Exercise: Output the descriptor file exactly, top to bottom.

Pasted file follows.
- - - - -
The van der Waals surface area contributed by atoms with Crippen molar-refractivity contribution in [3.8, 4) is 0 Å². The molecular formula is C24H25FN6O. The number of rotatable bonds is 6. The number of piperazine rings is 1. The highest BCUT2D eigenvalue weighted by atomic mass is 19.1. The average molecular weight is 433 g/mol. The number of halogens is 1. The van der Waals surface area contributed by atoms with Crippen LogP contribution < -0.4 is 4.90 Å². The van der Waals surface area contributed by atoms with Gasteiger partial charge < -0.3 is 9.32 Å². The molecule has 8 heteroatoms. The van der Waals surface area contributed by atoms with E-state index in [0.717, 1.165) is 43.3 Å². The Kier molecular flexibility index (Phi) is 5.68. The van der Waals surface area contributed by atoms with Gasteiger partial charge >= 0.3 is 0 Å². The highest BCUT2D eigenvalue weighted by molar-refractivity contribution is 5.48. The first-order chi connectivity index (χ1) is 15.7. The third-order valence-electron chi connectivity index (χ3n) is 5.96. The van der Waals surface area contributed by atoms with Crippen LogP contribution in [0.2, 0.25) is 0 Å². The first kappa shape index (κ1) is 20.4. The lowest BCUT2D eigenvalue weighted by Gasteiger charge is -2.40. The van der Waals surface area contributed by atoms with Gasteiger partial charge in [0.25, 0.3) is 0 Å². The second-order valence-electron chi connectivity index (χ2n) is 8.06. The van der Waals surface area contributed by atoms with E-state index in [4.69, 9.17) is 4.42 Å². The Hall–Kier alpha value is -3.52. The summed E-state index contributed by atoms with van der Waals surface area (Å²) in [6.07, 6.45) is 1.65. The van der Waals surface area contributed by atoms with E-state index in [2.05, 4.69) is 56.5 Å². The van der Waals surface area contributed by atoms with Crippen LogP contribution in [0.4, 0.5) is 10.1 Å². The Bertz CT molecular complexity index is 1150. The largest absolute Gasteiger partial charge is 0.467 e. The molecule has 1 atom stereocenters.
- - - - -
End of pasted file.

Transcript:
The van der Waals surface area contributed by atoms with Crippen molar-refractivity contribution in [3.8, 4) is 0 Å². The molecular formula is C24H25FN6O. The number of rotatable bonds is 6. The number of piperazine rings is 1. The highest BCUT2D eigenvalue weighted by atomic mass is 19.1. The average molecular weight is 433 g/mol. The number of halogens is 1. The van der Waals surface area contributed by atoms with Crippen LogP contribution < -0.4 is 4.90 Å². The van der Waals surface area contributed by atoms with Gasteiger partial charge < -0.3 is 9.32 Å². The molecule has 8 heteroatoms. The van der Waals surface area contributed by atoms with E-state index in [0.717, 1.165) is 43.3 Å². The Kier molecular flexibility index (Phi) is 5.68. The van der Waals surface area contributed by atoms with Gasteiger partial charge >= 0.3 is 0 Å². The highest BCUT2D eigenvalue weighted by molar-refractivity contribution is 5.48. The first-order chi connectivity index (χ1) is 15.7. The third-order valence-electron chi connectivity index (χ3n) is 5.96. The van der Waals surface area contributed by atoms with Crippen LogP contribution in [0.2, 0.25) is 0 Å². The first kappa shape index (κ1) is 20.4. The lowest BCUT2D eigenvalue weighted by Gasteiger charge is -2.40. The van der Waals surface area contributed by atoms with Gasteiger partial charge in [0.25, 0.3) is 0 Å². The second-order valence-electron chi connectivity index (χ2n) is 8.06. The van der Waals surface area contributed by atoms with E-state index in [4.69, 9.17) is 4.42 Å². The Hall–Kier alpha value is -3.52. The summed E-state index contributed by atoms with van der Waals surface area (Å²) in [6.07, 6.45) is 1.65. The van der Waals surface area contributed by atoms with E-state index in [2.05, 4.69) is 56.5 Å². The van der Waals surface area contributed by atoms with Crippen LogP contribution in [0.4, 0.5) is 10.1 Å². The Bertz CT molecular complexity index is 1150. The largest absolute Gasteiger partial charge is 0.467 e. The molecule has 1 atom stereocenters.